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Euphoric Recall

By Mukti Shah

Watching Gabor Mate’s ‘The Wisdom of Trauma’ reminded me of the time I worked briefly in a Drug Rehab programme (over 14 years ago) and it followed the then unusual but now popular, Drug Harm Reduction approach. This approach is pragmatic and acknowledges the often-impossible struggles people have in managing their addictions (never cured, always in recovery).

This particular project was housed in a large shed, with an asbestos roof, in a slum in a suburb on the outskirts of Pune. The deal was simple. If you entered the programme, you received one hot meal, access to a doctor, a psychologist, a substitute drug that reduced dependence, fresh disposable needles and possibly, recovery. My clients were largely the homeless, women who offered sex in exchange of a substance, beggar-folk or petty thieves or pickpockets who would jump on to the trains going up and down the Mumbai-Pune line (I had my purse ‘almost’ stolen twice!).

I was young, and had enough of addiction in my own family system and not enough of personal work or supervision (that concept didn't really exist for MH training in India then!) to continue working untriggered and retraumatised there. This is also why I never pursued working in de-addiction. I learned a lot however. One such concept is that of, ‘Euphoric Recall’. This is a state when the person has stopped using the substance but spends their time fixated on the positive outcomes of the addiction, the high, the pleasure or euphoria experienced, the sense of connection with everything, and increased confidence, etc.

All good stuff except they are all temporary and the negative consequences of their addiction are masked under the euphoric recall. Sobering up is painful because it leads to a sense of numbness and depression and this is amplified in comparison with the prolonged serotonin and dopamine high that addicts are used to. They block or repress the associated reality of the damage caused to their health, the trauma and exploitation they have undergone and the relationships that have been destroyed in pursuit of the substance.This is the mechanism of relapse which if unbroken can keep the user from ever fully sobering up.

“You know, it’s funny, when you look at someone through rose-coloured glasses, all the red flags just look like flags.” - Wanda the Owl, BoJack Horseman (Season 2, Episode 10)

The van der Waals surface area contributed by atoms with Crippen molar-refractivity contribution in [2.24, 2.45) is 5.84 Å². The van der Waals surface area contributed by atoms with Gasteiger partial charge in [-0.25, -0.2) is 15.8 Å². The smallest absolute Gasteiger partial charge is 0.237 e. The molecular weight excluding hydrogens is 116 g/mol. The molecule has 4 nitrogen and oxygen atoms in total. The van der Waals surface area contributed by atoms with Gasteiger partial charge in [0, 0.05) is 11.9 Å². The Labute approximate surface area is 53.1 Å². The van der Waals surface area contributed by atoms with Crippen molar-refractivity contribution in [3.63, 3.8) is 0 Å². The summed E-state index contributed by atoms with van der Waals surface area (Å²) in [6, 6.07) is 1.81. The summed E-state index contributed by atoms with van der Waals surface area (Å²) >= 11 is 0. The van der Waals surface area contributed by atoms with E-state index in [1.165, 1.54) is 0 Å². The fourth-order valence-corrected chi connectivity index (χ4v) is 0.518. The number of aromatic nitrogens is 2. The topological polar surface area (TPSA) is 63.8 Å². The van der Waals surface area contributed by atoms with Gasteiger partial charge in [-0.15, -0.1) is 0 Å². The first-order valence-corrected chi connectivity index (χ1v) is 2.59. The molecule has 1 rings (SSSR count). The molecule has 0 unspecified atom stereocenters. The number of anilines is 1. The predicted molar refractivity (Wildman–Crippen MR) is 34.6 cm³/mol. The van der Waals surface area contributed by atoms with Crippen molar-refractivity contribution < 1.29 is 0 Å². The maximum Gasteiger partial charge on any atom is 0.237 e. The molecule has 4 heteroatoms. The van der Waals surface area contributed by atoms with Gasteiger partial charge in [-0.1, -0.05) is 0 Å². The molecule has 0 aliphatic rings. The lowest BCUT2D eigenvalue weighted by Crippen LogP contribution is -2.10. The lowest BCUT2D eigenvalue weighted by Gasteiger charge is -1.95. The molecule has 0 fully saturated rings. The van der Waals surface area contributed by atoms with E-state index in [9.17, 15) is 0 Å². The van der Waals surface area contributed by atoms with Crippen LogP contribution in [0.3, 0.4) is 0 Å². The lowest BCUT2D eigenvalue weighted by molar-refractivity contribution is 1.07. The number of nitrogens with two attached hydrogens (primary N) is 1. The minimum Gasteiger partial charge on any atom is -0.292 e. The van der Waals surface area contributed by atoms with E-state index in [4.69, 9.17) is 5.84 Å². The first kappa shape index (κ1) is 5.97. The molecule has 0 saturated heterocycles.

Nowadays I notice this everywhere. For example, when I hear clients freshly out of abusive relationships start talking about the initial great days, the amazing make-up sex, the erratic grand gestures designed to reel them in, I know it is the Euphoric Recall doing mischief! The client wants their ‘fix’ of post break-up love-bombing. This is the time to remind them about all the times they were mistreated. It is time to remind them of the controlling, manipulation, lying and isolation, to revisit all the greatest hits of abusive texts or e-mails you made them save for this very eventuality, to dig out the pictures of empty, terrified forced smiles in couple pictures. This dysphoric recall technique works many times, but it fails often too unfortunately. So, they 'relapse' by going back into the abusive relationship and eventually return to therapy swearing never to go back and begin all over again.

In a non-addiction context, the dysphoric recall is a great technique to help with procrastination, cultivating healthy habits and building the delayed gratification muscle. As I write this, I realise that in a way, I guess I do deal with addiction in my practice now! This addiction is not of substances but of relationships, success, shopping, doom-scrolling, dependence, avoidant behaviour, work, tech, even being right. Anything that we overuse to distract from the reality of our emotional pain has the potential of becoming an addiction. As Jung put it in his book titled Memories, Dreams and Reflections (chapter 12), “every form of addiction is bad, no matter whether the narcotic be alcohol or morphine or idealism”.


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